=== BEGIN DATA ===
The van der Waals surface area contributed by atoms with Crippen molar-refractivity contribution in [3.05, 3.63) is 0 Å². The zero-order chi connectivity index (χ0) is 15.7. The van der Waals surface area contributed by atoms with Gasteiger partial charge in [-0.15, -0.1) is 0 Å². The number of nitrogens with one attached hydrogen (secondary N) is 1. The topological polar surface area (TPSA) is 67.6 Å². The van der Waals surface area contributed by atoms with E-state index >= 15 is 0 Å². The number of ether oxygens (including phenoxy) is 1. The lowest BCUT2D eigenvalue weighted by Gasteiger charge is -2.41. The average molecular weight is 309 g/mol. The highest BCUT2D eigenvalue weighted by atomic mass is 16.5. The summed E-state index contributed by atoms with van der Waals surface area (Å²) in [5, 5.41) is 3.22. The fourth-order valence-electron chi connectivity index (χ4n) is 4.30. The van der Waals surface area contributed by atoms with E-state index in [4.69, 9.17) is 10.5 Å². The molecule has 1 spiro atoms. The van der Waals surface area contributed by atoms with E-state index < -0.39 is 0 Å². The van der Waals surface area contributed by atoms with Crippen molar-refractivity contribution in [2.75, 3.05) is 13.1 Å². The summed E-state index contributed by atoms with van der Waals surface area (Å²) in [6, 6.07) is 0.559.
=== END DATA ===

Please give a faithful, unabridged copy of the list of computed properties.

The van der Waals surface area contributed by atoms with Crippen molar-refractivity contribution in [3.05, 3.63) is 0 Å². The zero-order chi connectivity index (χ0) is 15.7. The van der Waals surface area contributed by atoms with Gasteiger partial charge in [-0.15, -0.1) is 0 Å². The number of nitrogens with one attached hydrogen (secondary N) is 1. The topological polar surface area (TPSA) is 67.6 Å². The van der Waals surface area contributed by atoms with E-state index >= 15 is 0 Å². The number of ether oxygens (including phenoxy) is 1. The lowest BCUT2D eigenvalue weighted by Gasteiger charge is -2.41. The average molecular weight is 309 g/mol. The highest BCUT2D eigenvalue weighted by atomic mass is 16.5. The summed E-state index contributed by atoms with van der Waals surface area (Å²) in [5, 5.41) is 3.22. The fourth-order valence-electron chi connectivity index (χ4n) is 4.30. The van der Waals surface area contributed by atoms with E-state index in [4.69, 9.17) is 10.5 Å². The molecule has 1 spiro atoms. The van der Waals surface area contributed by atoms with E-state index < -0.39 is 0 Å². The van der Waals surface area contributed by atoms with Crippen molar-refractivity contribution in [2.75, 3.05) is 13.1 Å². The summed E-state index contributed by atoms with van der Waals surface area (Å²) in [6, 6.07) is 0.559.